This time last year, I was hot off a coaching certification class, supporting coaching clients, in the final weeks leading up to a huge project deadline at my day job, mentoring a student director on a musical, in pre-production for my next stage play, making plans for my partner's upcoming birthday, and recovering from shingles (this is not a blog post about shingles).
I was expecting a pause in my schedule as pandemic numbers grew increasingly worrisome and closer to home. I was expecting 90 days of uncertainty. I had no idea how my world would change. None of us really, practically, understood the Experience that would become 2020.
And here we are, one year later. To say I've learned a lot about myself, my relationships, and my community would be a lame understatement. My life and my livelihood simply changed, full-stop. While I miss parts of the world from before, I'm anxious to see what's emerging: the old tactics are not going to apply in this newer world. Opportunities abound. We're all in the funknown now.
I'm feeling oddly reflective. With the privilege of hindsight I'm struck by those little things that hit me hardest over this last year; lessons I may not have otherwise experienced:
Those are the big three. Sure, I could talk about the exhilarating, terrifying experience of blowing up my day job to create the type of work life I wanted. I could extol the virtues of yoga pants and lounge bras; of not wearing high heels and makeup. Of protesting and Go Funding and learning and unlearning; of panic for the world and grief for the unnecessary loss of so many people. I'm sure you could, too.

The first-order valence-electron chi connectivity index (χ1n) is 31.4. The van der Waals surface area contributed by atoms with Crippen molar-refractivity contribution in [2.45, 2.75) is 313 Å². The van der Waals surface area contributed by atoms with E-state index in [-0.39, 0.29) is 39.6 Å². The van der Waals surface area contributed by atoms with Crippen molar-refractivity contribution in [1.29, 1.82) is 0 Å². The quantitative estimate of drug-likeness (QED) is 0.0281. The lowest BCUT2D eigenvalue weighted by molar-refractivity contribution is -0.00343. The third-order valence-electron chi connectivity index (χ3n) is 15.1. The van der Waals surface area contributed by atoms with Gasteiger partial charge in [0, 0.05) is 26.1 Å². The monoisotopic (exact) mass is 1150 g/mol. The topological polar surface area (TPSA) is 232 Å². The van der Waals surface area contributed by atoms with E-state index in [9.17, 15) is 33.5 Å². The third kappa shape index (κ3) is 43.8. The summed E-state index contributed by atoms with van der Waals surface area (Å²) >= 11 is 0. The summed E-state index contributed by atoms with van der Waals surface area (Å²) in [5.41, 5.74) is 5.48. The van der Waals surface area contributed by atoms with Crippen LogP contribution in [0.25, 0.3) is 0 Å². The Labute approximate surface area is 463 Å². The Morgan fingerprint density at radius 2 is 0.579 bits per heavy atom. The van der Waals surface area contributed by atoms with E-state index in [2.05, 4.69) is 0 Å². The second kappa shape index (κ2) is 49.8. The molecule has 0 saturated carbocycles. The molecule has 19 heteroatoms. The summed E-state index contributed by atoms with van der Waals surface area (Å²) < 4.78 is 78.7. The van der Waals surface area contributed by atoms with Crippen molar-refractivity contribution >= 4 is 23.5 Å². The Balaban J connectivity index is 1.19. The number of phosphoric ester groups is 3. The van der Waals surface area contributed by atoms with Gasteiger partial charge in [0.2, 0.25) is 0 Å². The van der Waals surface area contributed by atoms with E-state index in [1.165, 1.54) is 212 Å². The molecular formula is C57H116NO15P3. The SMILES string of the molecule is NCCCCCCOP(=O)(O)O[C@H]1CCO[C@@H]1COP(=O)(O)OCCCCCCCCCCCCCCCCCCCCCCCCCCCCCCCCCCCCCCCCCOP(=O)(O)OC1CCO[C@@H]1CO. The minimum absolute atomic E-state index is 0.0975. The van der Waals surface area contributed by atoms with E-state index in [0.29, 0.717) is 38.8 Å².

But I'm curious: what has stuck with you? What lessons have you learned about yourself? What takeaways do you come back to when you reflect back on this year?
At its core, Dr. Sims offered a casual-but-huge takeaway about mitigating uncertainties at decision points: choose you. Yes, assess the benefits and the risks, the costs and consequences, but honor yourself. Those two simple words have stuck with me for seven months, at the front of my mind and on the tip of my tongue.
Of course I choose me, don't I? Sure. Yes. Mostly. Often. The more I thought about choosing myself, the more my certainty about actually doing it faltered:
A second list, choosing-for-me, bubbled up radiant moments when I let go of what I thought or imagined were exterior expectations and said yes to my instincts, my needs and my wants:
I spend gads of time with clients unpacking why they can't or shouldn't do things.
"They expect something else from me."
"What if I disappoint them."
"I don't want to seem selfish."
All valid, selfless reasons to avoid social discomfort. And when we talk about the cost of those decisions, I always, always think about a life on the high seas and ask, "what happens if you choose you?"
Give that a think.
Then give it a try.
Then let me know what that does for you.